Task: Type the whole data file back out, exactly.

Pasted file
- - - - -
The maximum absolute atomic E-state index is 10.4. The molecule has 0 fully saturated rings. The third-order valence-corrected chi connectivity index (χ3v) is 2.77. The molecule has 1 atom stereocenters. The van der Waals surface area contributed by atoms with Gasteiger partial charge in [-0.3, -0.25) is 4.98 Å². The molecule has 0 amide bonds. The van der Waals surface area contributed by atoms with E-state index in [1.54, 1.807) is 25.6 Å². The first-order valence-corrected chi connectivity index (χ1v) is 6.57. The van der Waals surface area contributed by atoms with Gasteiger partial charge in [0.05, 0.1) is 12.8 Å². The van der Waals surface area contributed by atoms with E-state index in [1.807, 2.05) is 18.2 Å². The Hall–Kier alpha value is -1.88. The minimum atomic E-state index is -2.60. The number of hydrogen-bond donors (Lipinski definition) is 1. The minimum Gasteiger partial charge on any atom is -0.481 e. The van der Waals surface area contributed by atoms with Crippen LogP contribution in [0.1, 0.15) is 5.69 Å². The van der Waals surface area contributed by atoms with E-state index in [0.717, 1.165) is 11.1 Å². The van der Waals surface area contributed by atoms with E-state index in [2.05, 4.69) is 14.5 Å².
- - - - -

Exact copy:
The maximum absolute atomic E-state index is 10.4. The molecule has 0 fully saturated rings. The third-order valence-corrected chi connectivity index (χ3v) is 2.77. The molecule has 1 atom stereocenters. The van der Waals surface area contributed by atoms with Gasteiger partial charge in [-0.3, -0.25) is 4.98 Å². The molecule has 0 amide bonds. The van der Waals surface area contributed by atoms with E-state index in [1.54, 1.807) is 25.6 Å². The first-order valence-corrected chi connectivity index (χ1v) is 6.57. The van der Waals surface area contributed by atoms with Gasteiger partial charge in [0.05, 0.1) is 12.8 Å². The van der Waals surface area contributed by atoms with E-state index in [1.807, 2.05) is 18.2 Å². The Hall–Kier alpha value is -1.88. The minimum atomic E-state index is -2.60. The number of hydrogen-bond donors (Lipinski definition) is 1. The minimum Gasteiger partial charge on any atom is -0.481 e. The van der Waals surface area contributed by atoms with Crippen LogP contribution in [0.1, 0.15) is 5.69 Å². The van der Waals surface area contributed by atoms with E-state index in [0.717, 1.165) is 11.1 Å². The van der Waals surface area contributed by atoms with E-state index in [2.05, 4.69) is 14.5 Å².